http://www.healthordisease.com

Growing together, closer to home

As promised, my fourth post in this series on sharing stuff and working together is about some great community growing projects in and around Exeter. All of these groups would love to hear from you if you want to get involved.

I mentioned the Harvest Project and its Garden Match scheme in my last post. The Harvest people also encourage new growers or those with limited space to start Incredible Edible MiniGardens, with support from volunteer Growing Champions. They help people get together to turn unused land in Exeter into community growing space, and to share the fruit harvest across the city. [2014 update – the Harvest Project has now closed.]

Then there is community agriculture…

Exeter Community Agriculture is a co-operative farming 4 acres of organic land in Shillingford near Exeter. The members aim to reconnect local people with the land, by involving them in the production of their own locally grown food. They also strive to create learning opportunities relating to sustainable land use and especially food production. Now known as Exeter Growers Co-operative.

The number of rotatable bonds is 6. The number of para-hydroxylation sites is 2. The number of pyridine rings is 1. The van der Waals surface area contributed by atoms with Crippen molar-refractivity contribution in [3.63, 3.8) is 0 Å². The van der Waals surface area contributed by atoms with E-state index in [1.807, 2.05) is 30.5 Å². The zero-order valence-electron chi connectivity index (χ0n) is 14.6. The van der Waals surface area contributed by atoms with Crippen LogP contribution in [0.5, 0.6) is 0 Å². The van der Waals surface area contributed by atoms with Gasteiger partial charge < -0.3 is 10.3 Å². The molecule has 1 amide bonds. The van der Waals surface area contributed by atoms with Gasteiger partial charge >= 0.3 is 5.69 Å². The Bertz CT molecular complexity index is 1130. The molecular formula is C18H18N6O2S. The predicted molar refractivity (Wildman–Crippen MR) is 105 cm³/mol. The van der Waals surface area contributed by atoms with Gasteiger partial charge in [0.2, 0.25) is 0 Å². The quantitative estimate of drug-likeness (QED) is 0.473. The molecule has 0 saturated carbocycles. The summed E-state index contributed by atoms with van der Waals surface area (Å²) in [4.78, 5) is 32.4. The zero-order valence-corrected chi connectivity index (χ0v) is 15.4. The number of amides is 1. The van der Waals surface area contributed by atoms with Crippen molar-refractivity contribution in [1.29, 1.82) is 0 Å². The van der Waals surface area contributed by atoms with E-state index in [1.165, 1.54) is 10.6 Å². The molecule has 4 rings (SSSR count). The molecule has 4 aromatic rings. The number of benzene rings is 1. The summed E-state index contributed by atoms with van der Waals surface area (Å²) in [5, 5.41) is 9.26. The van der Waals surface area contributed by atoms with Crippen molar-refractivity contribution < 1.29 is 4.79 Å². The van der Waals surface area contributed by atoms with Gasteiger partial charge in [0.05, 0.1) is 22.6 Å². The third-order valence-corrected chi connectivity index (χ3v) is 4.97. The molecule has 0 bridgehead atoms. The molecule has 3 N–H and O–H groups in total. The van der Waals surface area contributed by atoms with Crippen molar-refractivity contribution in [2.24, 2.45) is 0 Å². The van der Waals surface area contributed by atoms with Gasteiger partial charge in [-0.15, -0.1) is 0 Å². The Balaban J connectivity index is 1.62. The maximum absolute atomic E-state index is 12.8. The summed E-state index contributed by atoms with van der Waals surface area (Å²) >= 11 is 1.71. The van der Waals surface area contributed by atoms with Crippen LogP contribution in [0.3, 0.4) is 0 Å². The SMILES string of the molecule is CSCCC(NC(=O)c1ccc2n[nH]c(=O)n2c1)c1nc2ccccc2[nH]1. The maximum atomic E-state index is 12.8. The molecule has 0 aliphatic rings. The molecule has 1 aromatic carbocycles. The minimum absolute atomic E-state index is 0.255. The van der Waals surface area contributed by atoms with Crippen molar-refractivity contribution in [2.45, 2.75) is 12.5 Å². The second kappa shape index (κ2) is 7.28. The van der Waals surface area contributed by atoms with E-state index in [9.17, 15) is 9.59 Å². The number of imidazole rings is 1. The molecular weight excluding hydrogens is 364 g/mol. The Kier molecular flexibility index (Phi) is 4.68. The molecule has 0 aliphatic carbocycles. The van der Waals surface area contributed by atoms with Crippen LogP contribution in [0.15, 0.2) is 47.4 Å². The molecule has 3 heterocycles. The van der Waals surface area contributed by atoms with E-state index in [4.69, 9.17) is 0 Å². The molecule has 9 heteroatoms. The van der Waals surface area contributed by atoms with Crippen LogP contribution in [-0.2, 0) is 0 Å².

Broadclyst Community Farm is a working farm leased from the National Trust and run by volunteers. They want the farm to be a form of sustenance for our community; providing affordable food and hands-on educational opportunities. They wish to revive interest in agriculture, particularly among young people, and want to understand and value the environment, our farming heritage and one another.

The Exeter Community Garden is a long-term initiative established by members of the Students’ Guild, the University of Exeter and members of the community. Its aim is to further the causes of sustainability and biodiversity in Exeter.

And finally, if you’re thinking of setting up a local food project, there’s HogCO (Home Grown – Community Owned), which works with rural communities across Devon to help groups join together, to develop skills and seek opportunities to grow their own food. Note that because it’s run by the Community Council of Devon, it cannot support projects in Exeter, Plymouth or Torbay.